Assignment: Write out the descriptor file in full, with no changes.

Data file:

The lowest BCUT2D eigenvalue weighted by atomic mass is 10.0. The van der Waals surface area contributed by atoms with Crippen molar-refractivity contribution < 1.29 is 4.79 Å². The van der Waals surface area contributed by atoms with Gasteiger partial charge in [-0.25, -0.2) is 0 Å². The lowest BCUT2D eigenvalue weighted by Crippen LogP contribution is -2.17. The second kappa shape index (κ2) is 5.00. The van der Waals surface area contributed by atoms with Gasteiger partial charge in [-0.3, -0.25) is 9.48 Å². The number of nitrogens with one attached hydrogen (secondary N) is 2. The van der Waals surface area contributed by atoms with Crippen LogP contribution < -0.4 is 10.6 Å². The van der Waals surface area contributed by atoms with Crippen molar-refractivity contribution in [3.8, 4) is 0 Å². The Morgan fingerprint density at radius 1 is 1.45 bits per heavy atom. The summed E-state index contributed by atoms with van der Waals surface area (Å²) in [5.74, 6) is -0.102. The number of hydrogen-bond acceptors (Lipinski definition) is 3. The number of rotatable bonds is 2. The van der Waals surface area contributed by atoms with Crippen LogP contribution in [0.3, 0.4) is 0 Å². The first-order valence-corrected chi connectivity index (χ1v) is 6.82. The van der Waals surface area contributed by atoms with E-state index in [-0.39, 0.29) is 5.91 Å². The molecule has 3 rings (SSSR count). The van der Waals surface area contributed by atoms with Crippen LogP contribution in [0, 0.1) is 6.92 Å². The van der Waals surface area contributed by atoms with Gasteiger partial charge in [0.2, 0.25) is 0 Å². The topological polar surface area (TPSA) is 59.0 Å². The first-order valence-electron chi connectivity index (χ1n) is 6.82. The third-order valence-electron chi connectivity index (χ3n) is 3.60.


The lowest BCUT2D eigenvalue weighted by atomic mass is 10.0. The van der Waals surface area contributed by atoms with Crippen molar-refractivity contribution < 1.29 is 4.79 Å². The van der Waals surface area contributed by atoms with Gasteiger partial charge in [-0.25, -0.2) is 0 Å². The lowest BCUT2D eigenvalue weighted by Crippen LogP contribution is -2.17. The second kappa shape index (κ2) is 5.00. The van der Waals surface area contributed by atoms with Gasteiger partial charge in [-0.3, -0.25) is 9.48 Å². The number of nitrogens with one attached hydrogen (secondary N) is 2. The van der Waals surface area contributed by atoms with Crippen LogP contribution < -0.4 is 10.6 Å². The van der Waals surface area contributed by atoms with Crippen molar-refractivity contribution in [3.8, 4) is 0 Å². The Morgan fingerprint density at radius 1 is 1.45 bits per heavy atom. The summed E-state index contributed by atoms with van der Waals surface area (Å²) in [5.74, 6) is -0.102. The number of hydrogen-bond acceptors (Lipinski definition) is 3. The number of rotatable bonds is 2. The van der Waals surface area contributed by atoms with Crippen LogP contribution in [0.3, 0.4) is 0 Å². The first-order valence-corrected chi connectivity index (χ1v) is 6.82. The van der Waals surface area contributed by atoms with E-state index in [-0.39, 0.29) is 5.91 Å². The molecule has 3 rings (SSSR count). The van der Waals surface area contributed by atoms with Crippen LogP contribution in [0, 0.1) is 6.92 Å². The van der Waals surface area contributed by atoms with Gasteiger partial charge in [0.2, 0.25) is 0 Å². The topological polar surface area (TPSA) is 59.0 Å². The first-order valence-electron chi connectivity index (χ1n) is 6.82. The third-order valence-electron chi connectivity index (χ3n) is 3.60.